That long-awaited, big-screen movie version of Dune is DEAD

After four years of development, the plug has been pulled on the latest attempt to bring Frank Herbert's classic novel Dune to the screen.

Deadline reports that with the rights to the material about to revert back to its owners after four years, Paramount Pictures has decided to cut its losses and give up on a new big-screen version of the book, which has been filmed twice already as a 1984 movie and a 2000 Syfy miniseries.

Richard P. Rubinstein, who owns the film rights to Dune, said, "Paramount's option has expired and we couldn't reach an agreement. I'm going to look at my options, and whether I wind up taking the script we developed in turnaround, or start over, I'm not sure yet."

The reason why Paramount didn't want to pick up the option and keep working at it? Money, says Rubinstein, who added, "Sure, it's frustrating, how long this has taken, but most of what I've done that worked out well over the years, like the miniseries The Stand, took a long time."

The ins and outs of the latest Dune movie can be found here. The studio went through two directors and several screenplays, finally getting a script (by Chase Palmer) that everyone was happy with. But the more than $100 million needed to get the project off the ground ultimately made Paramount too nervous to pull the trigger.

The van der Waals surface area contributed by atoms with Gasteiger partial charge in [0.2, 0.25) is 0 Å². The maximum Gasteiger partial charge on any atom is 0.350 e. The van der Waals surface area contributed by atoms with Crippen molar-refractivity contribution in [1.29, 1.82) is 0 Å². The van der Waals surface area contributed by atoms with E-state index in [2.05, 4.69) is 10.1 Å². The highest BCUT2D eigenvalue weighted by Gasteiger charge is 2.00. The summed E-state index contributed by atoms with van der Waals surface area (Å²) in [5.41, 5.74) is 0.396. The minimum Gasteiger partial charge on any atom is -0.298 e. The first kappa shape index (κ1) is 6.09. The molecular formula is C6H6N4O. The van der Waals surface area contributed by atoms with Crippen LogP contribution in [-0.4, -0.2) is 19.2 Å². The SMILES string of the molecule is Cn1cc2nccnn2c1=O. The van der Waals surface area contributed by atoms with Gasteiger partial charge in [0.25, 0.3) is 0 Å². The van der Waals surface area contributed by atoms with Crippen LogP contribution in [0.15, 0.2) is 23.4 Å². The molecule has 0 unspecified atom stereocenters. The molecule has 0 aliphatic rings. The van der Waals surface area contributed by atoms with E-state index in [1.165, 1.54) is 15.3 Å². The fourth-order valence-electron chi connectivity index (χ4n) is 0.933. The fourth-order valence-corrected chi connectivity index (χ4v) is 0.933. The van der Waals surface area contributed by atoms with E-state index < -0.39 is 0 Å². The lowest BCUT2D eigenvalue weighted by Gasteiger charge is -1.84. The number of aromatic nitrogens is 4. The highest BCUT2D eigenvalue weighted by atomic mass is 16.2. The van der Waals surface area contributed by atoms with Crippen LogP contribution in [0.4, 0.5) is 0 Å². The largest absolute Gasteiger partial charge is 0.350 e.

Rubinstein said that right now, Dune has "no commitments or attachments," but he remains optimistic about getting the movie made: "Since I know what I want, eventually, I'll find someone who'll agree with me. What I like is that talent has interesting things to say on how they would approach it." He added that if the project finds a home at another studio, he may revisit Palmer's script and get back in touch with the last director involved with the picture, Pierre Morel (Taken).

Meanwhile, according to Vulture, Dune isn't the only big-budget sci-fi movie that is running into trouble at Paramount. The studio may also scrap another long-in-development project, an adaptation of Max Brooks' excellent zombie apocalypse novel World War Z, if it can't find an investing partner to pony up some of the $125 million price tag. That's after star/producer Brad Pitt and director Marc Forster have already agreed to make it a PG-13 picture. This all comes on the heels of a different studio, Universal, dropping Guillermo del Toro's At the Mountains of Madness because he wouldn't budge from an R rating for that $150 million epic.

What is going on here? Are the studios getting more and more nervous about risky, expensive sci-fi adaptations? Do you think we have ANY chance of seeing works like Dune on the big screen again?

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